Once you have moved into this level you will be highly effective at achieving results and communicating with your people. Both you and your team will be meeting targets and are up for a challenge. While they trust you and truly believe that you know the best way forward, they feel empowered to take part in the decision making process, building a strong sense of responsibility towards the work.

To move up from this level, you should begin working with your team on their personal vision for their career and on what opportunities you could offer them for professional growth. Partner with them on what their ideal role within the company would look like and if this involves leading, you could offer mentorship around leading and around performing managerial duties to prepare them for the role.


People Development

A fourth level leader sees the importance of developing other leaders in an effort for teams to work better towards goals or even exceed them, and to fulfil the organisation’s mission. Leaders at this level will be able to identify leadership qualities in others and encourage them to develop themselves into leaders. If you are effective enough to already find yourself at this level, you may even look out for these qualities throughout your recruitment process, keeping in mind that, although you may be hiring for a low-level position, the individuals in question should have the potential to grow into a bigger role. Being selective about your employees is also important for maintaining your organisational culture and happiness amongst existing team members.

Although this can be challenging, being consistent with the development of your employees right from the start, despite other pressing matters, is key to reaching the fifth and final level. Remember; at this level of leadership, you and your people should be performing well enough in relation to targets to be able to dedicate time to their career development, reducing labour turnover within the organisation. After reaching this level it will take a lot of experience to step up to Maxwell’s pinnacle of leadership. You will need to have a clear idea in your mind about what drives you to want to develop other leaders, in order to prioritise that on a daily basis. Noting down their development and growth towards leadership, through performance dialogues for example, can help you both remain motivated throughout the mentoring process.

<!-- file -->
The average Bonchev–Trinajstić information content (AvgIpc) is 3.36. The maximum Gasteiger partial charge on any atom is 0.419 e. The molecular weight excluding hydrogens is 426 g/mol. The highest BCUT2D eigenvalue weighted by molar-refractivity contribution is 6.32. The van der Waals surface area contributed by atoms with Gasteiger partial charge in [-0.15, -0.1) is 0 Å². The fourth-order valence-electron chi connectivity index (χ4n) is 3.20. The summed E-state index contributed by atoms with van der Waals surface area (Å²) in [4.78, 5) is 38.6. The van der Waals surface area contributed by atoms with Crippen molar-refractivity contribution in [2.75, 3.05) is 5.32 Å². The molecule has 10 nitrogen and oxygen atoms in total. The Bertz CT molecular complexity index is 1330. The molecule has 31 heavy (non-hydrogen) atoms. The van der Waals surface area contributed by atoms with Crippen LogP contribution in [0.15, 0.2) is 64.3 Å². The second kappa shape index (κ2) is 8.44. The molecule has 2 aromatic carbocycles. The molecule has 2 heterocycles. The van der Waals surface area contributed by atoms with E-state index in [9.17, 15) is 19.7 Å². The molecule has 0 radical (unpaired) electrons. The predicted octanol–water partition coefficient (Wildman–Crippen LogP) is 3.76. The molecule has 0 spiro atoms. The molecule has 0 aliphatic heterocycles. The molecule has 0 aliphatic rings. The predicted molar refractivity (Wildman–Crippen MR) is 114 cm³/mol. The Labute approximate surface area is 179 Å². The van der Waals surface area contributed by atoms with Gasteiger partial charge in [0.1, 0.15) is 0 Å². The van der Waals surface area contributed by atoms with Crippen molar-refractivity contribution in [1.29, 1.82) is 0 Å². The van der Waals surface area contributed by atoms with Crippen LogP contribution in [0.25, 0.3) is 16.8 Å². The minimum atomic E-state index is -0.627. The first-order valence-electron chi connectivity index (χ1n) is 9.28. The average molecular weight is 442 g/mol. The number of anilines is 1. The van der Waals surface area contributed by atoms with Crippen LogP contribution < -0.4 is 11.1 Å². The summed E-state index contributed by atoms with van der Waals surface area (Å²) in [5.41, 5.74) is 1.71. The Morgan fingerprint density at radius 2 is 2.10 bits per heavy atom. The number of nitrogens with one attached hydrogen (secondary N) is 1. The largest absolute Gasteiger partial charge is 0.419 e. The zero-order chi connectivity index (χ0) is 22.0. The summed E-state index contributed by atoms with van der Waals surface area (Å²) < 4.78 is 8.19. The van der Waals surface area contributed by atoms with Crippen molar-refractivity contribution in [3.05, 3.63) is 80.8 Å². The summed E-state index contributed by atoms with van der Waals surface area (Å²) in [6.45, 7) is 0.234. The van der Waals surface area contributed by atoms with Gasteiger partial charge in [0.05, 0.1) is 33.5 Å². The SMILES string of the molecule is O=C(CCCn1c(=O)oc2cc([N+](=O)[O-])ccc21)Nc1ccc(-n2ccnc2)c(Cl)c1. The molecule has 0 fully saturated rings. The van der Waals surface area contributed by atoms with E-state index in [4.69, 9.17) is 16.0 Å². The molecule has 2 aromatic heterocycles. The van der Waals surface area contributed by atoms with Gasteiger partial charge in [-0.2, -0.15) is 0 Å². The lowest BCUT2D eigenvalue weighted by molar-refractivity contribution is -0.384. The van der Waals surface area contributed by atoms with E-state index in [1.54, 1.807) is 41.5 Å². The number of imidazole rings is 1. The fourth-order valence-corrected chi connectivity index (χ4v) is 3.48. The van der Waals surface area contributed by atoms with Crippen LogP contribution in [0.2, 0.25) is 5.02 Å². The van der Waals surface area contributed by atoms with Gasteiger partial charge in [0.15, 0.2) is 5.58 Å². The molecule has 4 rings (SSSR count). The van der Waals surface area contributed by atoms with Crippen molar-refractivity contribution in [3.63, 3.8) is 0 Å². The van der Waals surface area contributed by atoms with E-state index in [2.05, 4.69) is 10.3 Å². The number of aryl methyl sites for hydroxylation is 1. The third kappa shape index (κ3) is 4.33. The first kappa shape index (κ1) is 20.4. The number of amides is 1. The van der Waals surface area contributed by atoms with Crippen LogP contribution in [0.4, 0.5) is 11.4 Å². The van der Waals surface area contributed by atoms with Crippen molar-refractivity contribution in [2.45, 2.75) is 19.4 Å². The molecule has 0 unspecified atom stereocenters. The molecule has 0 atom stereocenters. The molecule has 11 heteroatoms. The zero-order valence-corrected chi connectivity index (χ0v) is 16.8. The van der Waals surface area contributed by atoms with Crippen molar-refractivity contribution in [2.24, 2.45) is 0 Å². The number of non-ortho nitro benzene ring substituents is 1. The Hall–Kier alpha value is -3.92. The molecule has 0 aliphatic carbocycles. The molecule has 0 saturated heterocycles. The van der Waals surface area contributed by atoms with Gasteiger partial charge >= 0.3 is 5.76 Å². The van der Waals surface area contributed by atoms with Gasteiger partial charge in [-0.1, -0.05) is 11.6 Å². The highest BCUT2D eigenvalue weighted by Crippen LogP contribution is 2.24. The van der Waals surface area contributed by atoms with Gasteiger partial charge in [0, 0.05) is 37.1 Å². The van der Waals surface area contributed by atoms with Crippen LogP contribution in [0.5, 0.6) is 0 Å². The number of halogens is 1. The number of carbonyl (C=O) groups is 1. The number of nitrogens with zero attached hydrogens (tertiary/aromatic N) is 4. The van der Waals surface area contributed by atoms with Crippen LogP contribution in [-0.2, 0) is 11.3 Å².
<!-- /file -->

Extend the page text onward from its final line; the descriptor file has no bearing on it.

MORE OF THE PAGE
Although these types of leaders are few; companies run by leaders who are at the pinnacle of leadership tend to be the highest ranking companies within their business sector. Other organisations will begin to follow their strategies. Leaders at this level tend to have a positive reputation as leaders even outside their organisation, gaining far-reaching recognition. Once reached, being a ‘pinnacle’ leader is not a target that can be completed but an ongoing way of life.

Provide further mentorship to other leaders on how to be an effective mentor for their developing individuals. Stay curious and keep seeking further growth although this will already be ingrained in you when you reach this level. If you have set yourself the target to reach peak leadership, we applaud you! Having that growth mind-set is the first step.


If you are interested in leadership and other tools and techniques around it, why not join our Practical Leadership workshop? Here you will focus on your growth as a leader together with other like-minded participants.